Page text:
century phenomenon. In the silent movie era, savvy lip-readers
occasionally picked up on the actors' dirty dialogue where the script
didn't specify what to say.

Gruden and Tortorella, known for their fiery demeanors, both have been
caught swearing on camera on several occasions.

"I regret it," Gruden told reporters in December, the day after Fox
cameras caught him swearing during a third-quarter tirade directed at
officials during a win against the Saints in New Orleans.

Tortorella also has expressed remorse after he has been shown onscreen
using off-color language.

Yet, it's part of the culture. Gruden, Tortorella and the athletes
they lead reflect that, now in larger-than-life HD.

"We're concerned because we pitch ourselves as something that's
family-friendly," Lightning spokesman Bill Wickett said. "At the same
time, we're dealing with big-time athletes and fiery coaches that are
paid to win and they're going to show intensity. There's a balance."

Both coaches have publicly wondered why the camera is focused on them
at such moments, anyway. But the answer to that is simple: because
they are part of the show.

"We're never going to completely get rid of it, but we do the best we
can to avoid it all costs," Tate said. "We don't go looking for it.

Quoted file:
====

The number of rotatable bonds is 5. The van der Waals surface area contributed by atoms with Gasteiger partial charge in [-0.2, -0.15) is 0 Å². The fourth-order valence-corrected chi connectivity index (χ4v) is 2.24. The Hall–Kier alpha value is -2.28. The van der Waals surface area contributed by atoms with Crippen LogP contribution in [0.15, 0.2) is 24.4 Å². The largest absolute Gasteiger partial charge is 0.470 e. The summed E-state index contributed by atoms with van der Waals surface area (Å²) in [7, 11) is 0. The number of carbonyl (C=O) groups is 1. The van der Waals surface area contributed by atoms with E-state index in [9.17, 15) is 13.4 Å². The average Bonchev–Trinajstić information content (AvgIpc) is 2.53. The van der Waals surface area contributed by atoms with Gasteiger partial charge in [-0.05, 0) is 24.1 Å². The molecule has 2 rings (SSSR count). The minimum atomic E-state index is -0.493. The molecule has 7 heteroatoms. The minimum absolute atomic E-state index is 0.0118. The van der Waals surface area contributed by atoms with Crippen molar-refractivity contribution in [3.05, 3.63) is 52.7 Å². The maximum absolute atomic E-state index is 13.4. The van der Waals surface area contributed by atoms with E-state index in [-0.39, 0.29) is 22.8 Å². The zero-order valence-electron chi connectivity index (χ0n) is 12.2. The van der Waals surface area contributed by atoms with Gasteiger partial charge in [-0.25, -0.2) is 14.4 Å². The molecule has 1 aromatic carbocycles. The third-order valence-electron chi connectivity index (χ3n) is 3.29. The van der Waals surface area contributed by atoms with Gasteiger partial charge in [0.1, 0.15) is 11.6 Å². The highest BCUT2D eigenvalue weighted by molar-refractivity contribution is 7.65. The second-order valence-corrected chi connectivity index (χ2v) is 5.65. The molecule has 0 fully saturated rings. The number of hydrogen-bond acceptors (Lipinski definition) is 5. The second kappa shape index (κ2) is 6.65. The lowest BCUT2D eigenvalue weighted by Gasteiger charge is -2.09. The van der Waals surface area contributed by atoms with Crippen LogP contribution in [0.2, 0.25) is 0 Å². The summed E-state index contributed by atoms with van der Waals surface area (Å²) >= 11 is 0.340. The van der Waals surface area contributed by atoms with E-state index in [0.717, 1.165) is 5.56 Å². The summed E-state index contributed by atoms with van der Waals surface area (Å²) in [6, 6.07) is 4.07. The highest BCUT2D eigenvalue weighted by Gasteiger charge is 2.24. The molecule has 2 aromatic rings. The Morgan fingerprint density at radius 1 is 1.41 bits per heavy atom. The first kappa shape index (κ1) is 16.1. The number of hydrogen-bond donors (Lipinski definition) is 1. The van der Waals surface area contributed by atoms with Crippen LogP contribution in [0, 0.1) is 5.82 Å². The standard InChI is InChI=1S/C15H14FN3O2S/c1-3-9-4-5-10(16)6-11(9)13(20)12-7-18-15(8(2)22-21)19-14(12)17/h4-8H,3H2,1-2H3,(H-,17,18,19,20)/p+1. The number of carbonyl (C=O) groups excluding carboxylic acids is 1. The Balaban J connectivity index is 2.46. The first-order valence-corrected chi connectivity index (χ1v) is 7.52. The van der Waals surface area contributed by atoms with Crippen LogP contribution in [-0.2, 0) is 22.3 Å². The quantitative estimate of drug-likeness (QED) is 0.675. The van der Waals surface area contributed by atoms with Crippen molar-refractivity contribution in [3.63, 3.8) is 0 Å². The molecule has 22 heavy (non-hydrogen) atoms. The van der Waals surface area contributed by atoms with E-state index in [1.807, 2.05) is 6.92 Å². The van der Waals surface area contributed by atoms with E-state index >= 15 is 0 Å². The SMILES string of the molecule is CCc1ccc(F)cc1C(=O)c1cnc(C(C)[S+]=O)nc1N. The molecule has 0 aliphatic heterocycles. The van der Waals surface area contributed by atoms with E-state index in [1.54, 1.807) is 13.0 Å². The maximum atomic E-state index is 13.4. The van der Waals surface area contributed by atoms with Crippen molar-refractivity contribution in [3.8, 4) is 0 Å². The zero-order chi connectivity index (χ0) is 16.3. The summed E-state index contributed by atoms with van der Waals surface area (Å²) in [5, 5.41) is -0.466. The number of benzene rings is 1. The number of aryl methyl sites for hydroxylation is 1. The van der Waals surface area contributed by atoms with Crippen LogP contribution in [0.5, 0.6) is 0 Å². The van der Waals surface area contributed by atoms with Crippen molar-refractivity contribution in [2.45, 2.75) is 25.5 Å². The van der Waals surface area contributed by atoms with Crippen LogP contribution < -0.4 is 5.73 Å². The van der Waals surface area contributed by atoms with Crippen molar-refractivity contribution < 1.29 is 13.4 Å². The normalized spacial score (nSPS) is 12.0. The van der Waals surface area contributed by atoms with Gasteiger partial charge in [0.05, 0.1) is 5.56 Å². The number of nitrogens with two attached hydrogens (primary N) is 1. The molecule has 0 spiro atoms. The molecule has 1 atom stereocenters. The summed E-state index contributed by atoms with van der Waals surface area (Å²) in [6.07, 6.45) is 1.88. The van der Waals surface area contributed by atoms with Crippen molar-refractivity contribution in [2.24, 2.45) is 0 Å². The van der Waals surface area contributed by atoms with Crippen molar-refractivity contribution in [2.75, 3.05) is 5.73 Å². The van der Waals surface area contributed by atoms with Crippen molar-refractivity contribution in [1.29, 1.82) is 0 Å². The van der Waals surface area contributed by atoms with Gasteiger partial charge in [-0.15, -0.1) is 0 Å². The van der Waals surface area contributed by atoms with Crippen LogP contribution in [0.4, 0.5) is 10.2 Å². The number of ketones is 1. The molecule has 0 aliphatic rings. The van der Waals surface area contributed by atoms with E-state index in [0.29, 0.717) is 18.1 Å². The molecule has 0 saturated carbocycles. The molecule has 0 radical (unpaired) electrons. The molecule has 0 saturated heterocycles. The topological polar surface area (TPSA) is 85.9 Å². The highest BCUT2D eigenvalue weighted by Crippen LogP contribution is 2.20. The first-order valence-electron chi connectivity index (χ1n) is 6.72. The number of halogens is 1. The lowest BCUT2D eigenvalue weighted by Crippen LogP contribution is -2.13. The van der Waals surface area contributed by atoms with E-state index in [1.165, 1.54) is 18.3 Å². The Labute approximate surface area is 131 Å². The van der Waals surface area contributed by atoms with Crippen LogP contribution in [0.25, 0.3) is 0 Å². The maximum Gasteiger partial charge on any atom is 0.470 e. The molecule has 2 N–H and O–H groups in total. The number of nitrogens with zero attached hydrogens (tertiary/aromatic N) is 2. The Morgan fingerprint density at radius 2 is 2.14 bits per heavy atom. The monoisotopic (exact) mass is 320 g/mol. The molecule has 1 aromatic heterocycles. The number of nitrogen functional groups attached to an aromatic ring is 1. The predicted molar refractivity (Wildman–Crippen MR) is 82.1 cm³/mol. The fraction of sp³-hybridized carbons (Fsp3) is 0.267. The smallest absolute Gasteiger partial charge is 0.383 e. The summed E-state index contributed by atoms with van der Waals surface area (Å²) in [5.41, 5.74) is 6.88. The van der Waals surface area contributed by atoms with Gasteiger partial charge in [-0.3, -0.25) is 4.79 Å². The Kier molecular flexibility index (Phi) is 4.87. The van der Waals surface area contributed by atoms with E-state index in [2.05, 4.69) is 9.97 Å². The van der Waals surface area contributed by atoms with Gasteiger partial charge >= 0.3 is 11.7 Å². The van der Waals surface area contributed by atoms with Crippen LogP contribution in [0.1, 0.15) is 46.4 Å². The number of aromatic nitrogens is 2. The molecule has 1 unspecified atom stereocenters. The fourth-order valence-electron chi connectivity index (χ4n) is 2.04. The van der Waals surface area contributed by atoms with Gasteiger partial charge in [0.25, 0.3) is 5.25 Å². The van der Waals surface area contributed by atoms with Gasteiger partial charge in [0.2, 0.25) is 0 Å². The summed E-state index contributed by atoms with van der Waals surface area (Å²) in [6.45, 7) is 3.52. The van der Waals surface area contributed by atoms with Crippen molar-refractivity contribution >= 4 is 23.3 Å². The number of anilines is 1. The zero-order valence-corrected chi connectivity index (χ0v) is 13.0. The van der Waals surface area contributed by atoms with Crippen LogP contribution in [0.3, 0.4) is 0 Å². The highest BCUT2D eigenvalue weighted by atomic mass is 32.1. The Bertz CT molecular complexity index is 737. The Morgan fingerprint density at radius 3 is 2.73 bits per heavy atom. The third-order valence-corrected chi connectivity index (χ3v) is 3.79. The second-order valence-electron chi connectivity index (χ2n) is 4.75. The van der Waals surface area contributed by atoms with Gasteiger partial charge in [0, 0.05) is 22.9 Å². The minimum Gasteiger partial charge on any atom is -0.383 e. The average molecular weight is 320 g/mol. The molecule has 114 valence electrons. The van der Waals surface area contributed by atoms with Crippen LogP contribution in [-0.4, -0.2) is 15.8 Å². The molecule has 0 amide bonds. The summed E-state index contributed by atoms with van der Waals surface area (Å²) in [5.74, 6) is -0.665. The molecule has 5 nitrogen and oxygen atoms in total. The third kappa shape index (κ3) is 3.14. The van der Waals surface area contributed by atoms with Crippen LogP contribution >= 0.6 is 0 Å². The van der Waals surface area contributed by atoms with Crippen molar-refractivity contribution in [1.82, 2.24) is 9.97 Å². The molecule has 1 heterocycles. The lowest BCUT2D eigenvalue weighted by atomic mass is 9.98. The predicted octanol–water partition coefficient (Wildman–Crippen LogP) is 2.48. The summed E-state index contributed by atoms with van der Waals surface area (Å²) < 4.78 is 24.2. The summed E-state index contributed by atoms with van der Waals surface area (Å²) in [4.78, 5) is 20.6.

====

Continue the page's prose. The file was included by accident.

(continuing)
It's just like anything in live sports. Sometimes it happens in front
of a camera or a microphone."

Winter, of the Parents Television Council, advocates a five-second
delay in order to allow broadcasters to prevent inappropriate behavior
and language from being aired.

Howard Wasserman, a Florida International University law professor and
first amendment expert, opposes such a delay.

"The five-second delay bothers me," Wasserman said, "because I think
you lose out on a certain spontaneity."

Further complicating the matter for broadcasters is a case to be heard
by the U.S. Supreme Court in September, the FCC vs. Fox. It stemmed
from the use of "fleeting expletives" by the singer Bono during the
Golden Globe Awards and by Cher and Nicole Richie during a broadcast
of the Billboard Music Awards in 2003.

With a recent increase of the maximum FCC fine to $325,000 per on-air
incident, broadcasters eagerly await the Court's ruling on whether
networks are liable for such "fleeting expletives" on their

Theoretically, it shouldn't affect sports broadcasts too much, if at
all: Spokeswoman Janice Wise of the FCC's enforcement bureau said the
FCC has never acted on a lip-reading complaint.

But people are watching.

"From our standpoint, we understand there is a difference between a
scripted show and a live sporting event, but that doesn't absolve the
broadcaster from responsibility," Winter said. "I think that certainly
what you see our athletes doing can equally be as disturbing to
parents as profanity in entertainment TV or movies, because so many
kids look up to these athletes as role models.

"With this wonderful new HD-TV clarity, there comes the risk that
there are more things you don't want to see."